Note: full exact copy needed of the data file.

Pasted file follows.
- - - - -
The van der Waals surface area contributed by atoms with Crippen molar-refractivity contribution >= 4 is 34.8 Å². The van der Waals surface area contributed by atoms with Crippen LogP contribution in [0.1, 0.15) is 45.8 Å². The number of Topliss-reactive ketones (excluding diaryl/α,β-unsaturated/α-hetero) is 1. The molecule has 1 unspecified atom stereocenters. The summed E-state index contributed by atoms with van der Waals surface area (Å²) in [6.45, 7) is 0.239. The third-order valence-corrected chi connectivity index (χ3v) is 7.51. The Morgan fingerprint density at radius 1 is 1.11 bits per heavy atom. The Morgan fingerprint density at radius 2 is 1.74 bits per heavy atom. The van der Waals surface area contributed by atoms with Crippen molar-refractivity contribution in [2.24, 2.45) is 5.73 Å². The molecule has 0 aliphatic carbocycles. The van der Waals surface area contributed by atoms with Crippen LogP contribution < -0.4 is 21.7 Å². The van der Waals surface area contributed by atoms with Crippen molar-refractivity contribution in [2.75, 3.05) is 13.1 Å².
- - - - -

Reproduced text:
The van der Waals surface area contributed by atoms with Crippen molar-refractivity contribution >= 4 is 34.8 Å². The van der Waals surface area contributed by atoms with Crippen LogP contribution in [0.1, 0.15) is 45.8 Å². The number of Topliss-reactive ketones (excluding diaryl/α,β-unsaturated/α-hetero) is 1. The molecule has 1 unspecified atom stereocenters. The summed E-state index contributed by atoms with van der Waals surface area (Å²) in [6.45, 7) is 0.239. The third-order valence-corrected chi connectivity index (χ3v) is 7.51. The Morgan fingerprint density at radius 1 is 1.11 bits per heavy atom. The Morgan fingerprint density at radius 2 is 1.74 bits per heavy atom. The van der Waals surface area contributed by atoms with Crippen molar-refractivity contribution in [2.24, 2.45) is 5.73 Å². The molecule has 0 aliphatic carbocycles. The van der Waals surface area contributed by atoms with Crippen LogP contribution < -0.4 is 21.7 Å². The van der Waals surface area contributed by atoms with Crippen molar-refractivity contribution in [2.75, 3.05) is 13.1 Å².